The opinion of the court was delivered by: D. Brooks Smith, District Judge.
MEMORANDUM OPINION and ORDER
The evidence adduced through discovery shows that
plaintiff-RPWs work eightythree hours every two-week pay period,
dkt. no. 33, exh. F at 84, as follows: A shift begins on
Wednesday at 3:00 P.M. and concludes the following Wednesday at
10:00 A.M.*fn2 Id. Employees are required to sleep on company
premises from 11:00 P.M. to 7:00 A.M. so that they are available
to attend to their clients' special needs during the night. They
are also considered "on call" between the hours of 9:00 A.M. and
3:00 P.M., although they are free to leave the premises or
otherwise attend to personal business during that time and are
not subject to discipline if they are unavailable. At the
conclusion of the one-week shift, employees are off for the
following week. Id. at 88.
Defendant does not compensate its employees for on-call time, a
policy not in dispute in this litigation, nor is sleep time-the
point of contention here-normally compensated. The exception,
asserts defendant, is that employees are fully compensated for
any hours during which their sleep is interrupted during the
night by client needs, id. at 138; moreover, if the
interruption cumulatively exceeds three hours (meaning less than
five hours sleep), employees are compensated as if they had
worked the entire eight hours, id. at 141; dkt. no. 33, exh. G
at 74-75. Plaintiffs dispute this, claiming that defendant did
not pay at all for interruptions shorter than three hours and
told employees not to submit overnight hours, dkt. no. 33, exh. H
at 23-27, 90-91, 94-95; exh. I at 34-37; as further support, they
rely in part on defendant's identical answers to interrogatories
1 and 13, which support the conclusion that nighttime
interruptions would not be paid unless the employee got less that
five hours total sleep. See dkt. no. 35, exh. 9 ¶ 13; exh. 16 ¶
1. This was corroborated by the testimony of Roland Domoski, dkt.
no. 33, exh. M at 26-27.
Defendant's Executive Director, Arlene Balch, testified that
she explained the policy on sleep time to prospective new hires
during the interview process, dkt. no. 33, exh. F at 96-97, 100;
accord dkt. no. 33, exh. J at 16; exh M at 30, 32; exh. N at
12; exh. T at 15, 21; this was also corroborated by Program
Specialist Cathy Moyer, dkt. no. 33, exh. G at 11-12, although
plaintiff Reese testified that she was only informed of the
policy on or after her first day of work, at orientation. Dkt.
no. 33, exh. J at 56-57. Balch also "corrected" her response to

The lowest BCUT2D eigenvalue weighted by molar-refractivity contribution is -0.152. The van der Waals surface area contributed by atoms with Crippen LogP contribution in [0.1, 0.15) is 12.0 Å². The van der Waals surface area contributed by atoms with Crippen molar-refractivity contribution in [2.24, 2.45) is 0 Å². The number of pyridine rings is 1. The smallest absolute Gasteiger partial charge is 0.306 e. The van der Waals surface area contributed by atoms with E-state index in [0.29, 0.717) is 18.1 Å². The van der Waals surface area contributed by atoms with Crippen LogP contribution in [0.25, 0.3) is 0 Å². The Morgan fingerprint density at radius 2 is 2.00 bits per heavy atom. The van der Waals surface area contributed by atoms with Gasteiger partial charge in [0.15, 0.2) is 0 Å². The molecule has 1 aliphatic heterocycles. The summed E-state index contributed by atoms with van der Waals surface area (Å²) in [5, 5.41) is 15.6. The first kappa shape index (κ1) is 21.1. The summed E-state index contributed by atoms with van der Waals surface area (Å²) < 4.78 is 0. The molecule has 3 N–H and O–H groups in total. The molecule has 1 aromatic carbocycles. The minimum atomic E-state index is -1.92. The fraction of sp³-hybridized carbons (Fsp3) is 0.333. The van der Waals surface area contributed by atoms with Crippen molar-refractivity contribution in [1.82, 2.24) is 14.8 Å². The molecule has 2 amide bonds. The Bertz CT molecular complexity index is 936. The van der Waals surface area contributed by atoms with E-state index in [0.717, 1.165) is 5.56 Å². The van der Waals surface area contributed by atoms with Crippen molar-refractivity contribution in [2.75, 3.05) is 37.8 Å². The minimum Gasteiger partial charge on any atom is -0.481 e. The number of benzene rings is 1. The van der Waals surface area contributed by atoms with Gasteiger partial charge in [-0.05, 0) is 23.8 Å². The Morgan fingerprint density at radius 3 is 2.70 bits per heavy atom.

Interrogatory 1 to reflect that any sleep period overtime would
be compensated, not just interruptions over three hours.*fn3
In addition, Balch explained that new employees, including
plaintiffs, were required to (and did) sign an acknowledgment
form reciting that they received copies of these policies and
that sleep time was not compensable unless they were actually
required to work.*fn4 Dkt. no. 33, exh. F at 72-73, 96-97; exh.
H at 55-57; exh. I at 16; exh. J at 27-29; exh. V (signed
acknowledgments); see also Exh. AA (actual manuals). Shannon,
in fact, acknowledged that her complaint was not with the written
policy, but that defendant was breaching it by not paying
overtime for sleep interruptions. Dkt. no. 33, exh. H at 100-03.
Finally, company policy was reviewed every year during in-service
training, Dkt. no. 33, exh. F at 96-97; exh. G at 15-16; exh. M
at 32; exh. P at 33; exh. W (attendance records), although
plaintiff Maureen Shannon denies this, dkt. no. 33, exh. H at
16-17.*fn5 As part of an employee satisfaction survey,
plaintiffs Maureen Shannon and Kim Yingling expressed "strong
agreement" and "agreement," respectively, to a question asking
whether personnel policies and procedures were made available and
explained in a clear manner. Dkt. no. 33, exh. Z.
The majority of witnesses who were deposed testified that they
were paid for all instances of documented overtime during the
sleep interval, and were never instructed not to turn in such
time. See, e.g., dkt. no. 33, exh. K at 17; exh. L at 36; exh.
M at 31; exh. N at 22, 33-34; exh. O at 17-19; exh. P at 25-28,
30-32; exh. R at 16-17; exh. T at 17-21. Plaintiffs as well
submitted numerous instances of overtime, which were duly paid.
Indeed, all three plaintiffs testified that their sleep was
interrupted every night and throughout the night. Dkt. no. 33,
exh. H at 92; exh. I at 85; exh. J at 45. Nevertheless, Shannon
submitted sleep period overtime only rarely because, according to
her testimony, she was told by Arlene Balch that such overtime
was not in the budget and she should not seek it. Dkt. no. 33,
exh. H at 27-28, 99. The same contention is made for plaintiffs